[SciPy-user] 3D density calculation
Chris Lee
c.j.lee@tnw.utwente...
Mon Jun 25 09:12:09 CDT 2007
Thank you both for your reply. Sorry for my lack of response I was at a
conference and the webmail interface only gave me read only access :(
histogramdd looks like it might do it. I had thought about consecutive
1D histograms but realised that it would not work.
I had thought that I couldn't use a fixed grid because I require a large
total volume and also to be able to resolve small distances. However,
the David's idea looks pretty good so I will try that as well.
Thank you both for your help.
Cheers
Chris
David Huard wrote:
> Hi Chris,
>
> Have you tried numpy.histogramdd ? If its still too slow, I have a
> fortran implementation on the back burner. I could try to finish it
> quickly and send you a preliminary version.
>
> Other thought: the kernel density estimator scipy.stats.gaussian_kde
>
> David
>
> 2007/6/17, Bernhard Voigt <bernhard.voigt@gmail.com
> <mailto:bernhard.voigt@gmail.com>>:
>
> Hi Chris!
>
> you could try a grid of unit cells that cover your phase space
> (x,y,z,t). Count the number of photons per unit cell of your
> initial configuration and track photons leaving and entering a
> particular cell. A dictionary with a tuple of x,y,z,t coordinates
> obtained from integer division of the x,y,z,t coordinates could
> serve as keys.
>
> Example for 2-D:
>
> from numpy import *
> # phase space in x,y
> x = arange(-100,100.1,.1)
> y = arange(-100,100.1,.1)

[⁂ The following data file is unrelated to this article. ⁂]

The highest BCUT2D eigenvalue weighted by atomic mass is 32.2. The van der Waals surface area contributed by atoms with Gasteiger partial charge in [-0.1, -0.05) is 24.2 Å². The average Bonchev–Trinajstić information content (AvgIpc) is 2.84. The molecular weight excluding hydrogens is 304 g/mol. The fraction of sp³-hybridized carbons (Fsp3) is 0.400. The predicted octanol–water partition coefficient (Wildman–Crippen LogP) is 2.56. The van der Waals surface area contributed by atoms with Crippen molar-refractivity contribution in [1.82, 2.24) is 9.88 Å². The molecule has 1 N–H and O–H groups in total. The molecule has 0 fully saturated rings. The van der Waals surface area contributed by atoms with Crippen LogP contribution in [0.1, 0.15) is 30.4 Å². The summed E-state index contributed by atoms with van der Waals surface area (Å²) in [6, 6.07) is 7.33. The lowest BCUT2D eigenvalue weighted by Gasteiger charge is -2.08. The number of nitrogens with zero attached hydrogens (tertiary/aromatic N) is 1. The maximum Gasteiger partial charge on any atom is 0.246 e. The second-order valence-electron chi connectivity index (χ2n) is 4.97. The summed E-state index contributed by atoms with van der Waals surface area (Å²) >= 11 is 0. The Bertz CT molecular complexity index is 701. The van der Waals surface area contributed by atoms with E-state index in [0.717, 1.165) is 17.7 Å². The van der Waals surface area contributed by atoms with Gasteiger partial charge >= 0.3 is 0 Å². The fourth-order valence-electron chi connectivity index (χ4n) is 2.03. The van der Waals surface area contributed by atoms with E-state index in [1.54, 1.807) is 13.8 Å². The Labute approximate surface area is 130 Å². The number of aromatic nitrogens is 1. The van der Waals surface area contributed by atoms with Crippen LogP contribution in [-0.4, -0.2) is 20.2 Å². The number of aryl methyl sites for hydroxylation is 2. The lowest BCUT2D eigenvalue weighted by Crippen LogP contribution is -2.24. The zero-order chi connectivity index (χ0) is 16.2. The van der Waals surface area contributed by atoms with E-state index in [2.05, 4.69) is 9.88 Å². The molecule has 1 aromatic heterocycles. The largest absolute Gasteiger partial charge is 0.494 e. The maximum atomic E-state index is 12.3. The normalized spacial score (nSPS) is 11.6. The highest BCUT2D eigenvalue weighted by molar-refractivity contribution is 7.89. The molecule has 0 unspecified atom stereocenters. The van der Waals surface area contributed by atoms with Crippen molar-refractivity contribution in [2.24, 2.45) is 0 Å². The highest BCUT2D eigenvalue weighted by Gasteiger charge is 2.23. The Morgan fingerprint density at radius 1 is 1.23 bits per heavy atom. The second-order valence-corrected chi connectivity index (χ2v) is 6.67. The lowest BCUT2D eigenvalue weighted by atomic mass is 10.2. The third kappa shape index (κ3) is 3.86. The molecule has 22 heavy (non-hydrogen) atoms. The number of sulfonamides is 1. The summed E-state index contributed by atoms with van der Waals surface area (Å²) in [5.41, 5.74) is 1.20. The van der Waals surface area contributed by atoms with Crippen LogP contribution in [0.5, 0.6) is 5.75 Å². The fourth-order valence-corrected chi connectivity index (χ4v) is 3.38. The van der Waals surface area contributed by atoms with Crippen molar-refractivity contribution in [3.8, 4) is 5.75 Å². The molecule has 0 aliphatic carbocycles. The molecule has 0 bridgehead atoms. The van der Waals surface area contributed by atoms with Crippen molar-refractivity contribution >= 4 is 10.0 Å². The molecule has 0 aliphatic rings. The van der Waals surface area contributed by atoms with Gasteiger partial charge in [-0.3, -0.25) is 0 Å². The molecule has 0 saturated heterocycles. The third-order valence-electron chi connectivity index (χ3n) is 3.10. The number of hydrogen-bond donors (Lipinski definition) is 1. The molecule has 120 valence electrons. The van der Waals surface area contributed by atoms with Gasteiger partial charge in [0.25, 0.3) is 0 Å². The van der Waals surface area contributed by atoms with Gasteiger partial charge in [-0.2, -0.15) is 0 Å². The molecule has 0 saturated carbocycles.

> # cell dimension in both dimensions the same
> GRID_WIDTH=7.5
>
> # computes the grid key from x,y coordinates
> def gridKey(x,y):
> '''return the a tuple of x,y integer divided by GRID_WIDHT'''
> return (int(x // GRID_WIDTH), int(y // GRID_WIDTH))
>
> # setup your grid dictionary
> gridLowX, gridHighX = gridKey(min(x), max(x))
> gridLowY, gridHighY = gridKey(min(y), max(y))
> keys = [(i,j) for i in xrange(gridLowX, gridHighX + 1) \
> for j in xrange(gridLowY, gridHighY + 1)]
> grid = dict().fromkeys(keys, 0)
>
> # random photons
> photons = random.uniform(-100.,100., (100000,2))
>
> # count photons in each grid cell
> for p in photons:
> grid[gridKey(*p)] += 1
>
> #########################################
> # in your simulation you have to keep track of where your photons
> # are going to...
> # (the code below won't run, it's just an example)
> #########################################
> oldKey = gridKey(photon)
> propagate(photon) # changes x,y coordinates of photon
> newKey = gridKey(photon)
> if oldKey != newKey:
> grid[oldKey] -= 1
> grid[newKey] += 1
>
> I hope this helps! Bernhard
>
>
> On 6/15/07, * Chris Lee* < c.j.lee@tnw.utwente.nl
> <mailto:c.j.lee@tnw.utwente.nl>> wrote:
>
> Hi everyone,
>
> I was hoping this list could point me in the direction of a more
> efficient solution to a problem I have.
>
> I have 4 vectors: x, y, z, and t that are about 1 million in
> length
> that describe the positions of photons. As my simulation
> progresses
> it updates the positions so x, y, z, and t change by an
> unknown (and
> unknowable) amount every update.
>
> This worked very well for its original purpose but now I need to
> calculate the photon density change over time. Currently
> after each
> update, I iterate over time slices, x slices, and y slices and
> then
> make an histogram of z which I then stitch together to create a
> density. However, this becomes very slow as the photons
> spread out
> in space and time.
>
> Does anyone know how to take such a large vector set and return a
> density efficiently?
>
>
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